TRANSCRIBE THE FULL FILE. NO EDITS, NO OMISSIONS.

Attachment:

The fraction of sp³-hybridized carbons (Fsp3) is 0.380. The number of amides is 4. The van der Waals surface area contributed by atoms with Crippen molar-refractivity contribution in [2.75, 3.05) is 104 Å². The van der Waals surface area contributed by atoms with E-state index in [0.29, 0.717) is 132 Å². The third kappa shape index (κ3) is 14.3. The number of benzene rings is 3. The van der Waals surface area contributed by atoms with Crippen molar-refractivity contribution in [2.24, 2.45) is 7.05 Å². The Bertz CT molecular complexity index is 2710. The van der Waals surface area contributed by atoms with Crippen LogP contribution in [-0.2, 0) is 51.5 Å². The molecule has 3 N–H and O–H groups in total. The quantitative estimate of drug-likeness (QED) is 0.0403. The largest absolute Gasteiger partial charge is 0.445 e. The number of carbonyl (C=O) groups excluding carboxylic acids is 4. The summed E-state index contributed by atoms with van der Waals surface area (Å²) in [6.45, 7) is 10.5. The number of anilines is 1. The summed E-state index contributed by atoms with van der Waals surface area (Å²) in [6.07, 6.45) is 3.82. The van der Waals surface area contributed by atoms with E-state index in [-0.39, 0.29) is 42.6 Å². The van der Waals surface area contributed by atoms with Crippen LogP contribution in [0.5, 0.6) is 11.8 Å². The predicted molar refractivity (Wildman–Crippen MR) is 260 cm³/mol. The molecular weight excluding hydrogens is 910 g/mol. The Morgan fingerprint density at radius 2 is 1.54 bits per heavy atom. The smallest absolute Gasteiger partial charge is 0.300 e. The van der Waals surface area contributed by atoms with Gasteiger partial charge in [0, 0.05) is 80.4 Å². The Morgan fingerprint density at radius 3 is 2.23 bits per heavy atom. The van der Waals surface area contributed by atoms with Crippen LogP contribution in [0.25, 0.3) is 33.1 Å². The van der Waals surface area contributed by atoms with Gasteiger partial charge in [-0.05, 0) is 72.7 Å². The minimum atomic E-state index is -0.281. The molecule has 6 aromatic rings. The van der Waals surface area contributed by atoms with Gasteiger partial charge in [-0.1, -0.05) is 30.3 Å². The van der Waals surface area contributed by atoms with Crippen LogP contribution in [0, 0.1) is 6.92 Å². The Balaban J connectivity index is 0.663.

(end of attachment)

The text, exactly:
The fraction of sp³-hybridized carbons (Fsp3) is 0.380. The number of amides is 4. The van der Waals surface area contributed by atoms with Crippen molar-refractivity contribution in [2.75, 3.05) is 104 Å². The van der Waals surface area contributed by atoms with E-state index in [0.29, 0.717) is 132 Å². The third kappa shape index (κ3) is 14.3. The number of benzene rings is 3. The van der Waals surface area contributed by atoms with Crippen molar-refractivity contribution in [2.24, 2.45) is 7.05 Å². The Bertz CT molecular complexity index is 2710. The van der Waals surface area contributed by atoms with Crippen LogP contribution in [-0.2, 0) is 51.5 Å². The molecule has 3 N–H and O–H groups in total. The quantitative estimate of drug-likeness (QED) is 0.0403. The largest absolute Gasteiger partial charge is 0.445 e. The number of carbonyl (C=O) groups excluding carboxylic acids is 4. The summed E-state index contributed by atoms with van der Waals surface area (Å²) in [6.45, 7) is 10.5. The number of anilines is 1. The summed E-state index contributed by atoms with van der Waals surface area (Å²) in [6.07, 6.45) is 3.82. The van der Waals surface area contributed by atoms with E-state index in [-0.39, 0.29) is 42.6 Å². The van der Waals surface area contributed by atoms with Crippen LogP contribution in [0.5, 0.6) is 11.8 Å². The predicted molar refractivity (Wildman–Crippen MR) is 260 cm³/mol. The molecular weight excluding hydrogens is 910 g/mol. The Morgan fingerprint density at radius 2 is 1.54 bits per heavy atom. The smallest absolute Gasteiger partial charge is 0.300 e. The van der Waals surface area contributed by atoms with Gasteiger partial charge in [0, 0.05) is 80.4 Å². The Morgan fingerprint density at radius 3 is 2.23 bits per heavy atom. The van der Waals surface area contributed by atoms with Crippen LogP contribution in [0.25, 0.3) is 33.1 Å². The van der Waals surface area contributed by atoms with Gasteiger partial charge in [-0.05, 0) is 72.7 Å². The minimum atomic E-state index is -0.281. The molecule has 6 aromatic rings. The van der Waals surface area contributed by atoms with Gasteiger partial charge in [-0.1, -0.05) is 30.3 Å². The van der Waals surface area contributed by atoms with Crippen LogP contribution in [0, 0.1) is 6.92 Å². The Balaban J connectivity index is 0.663.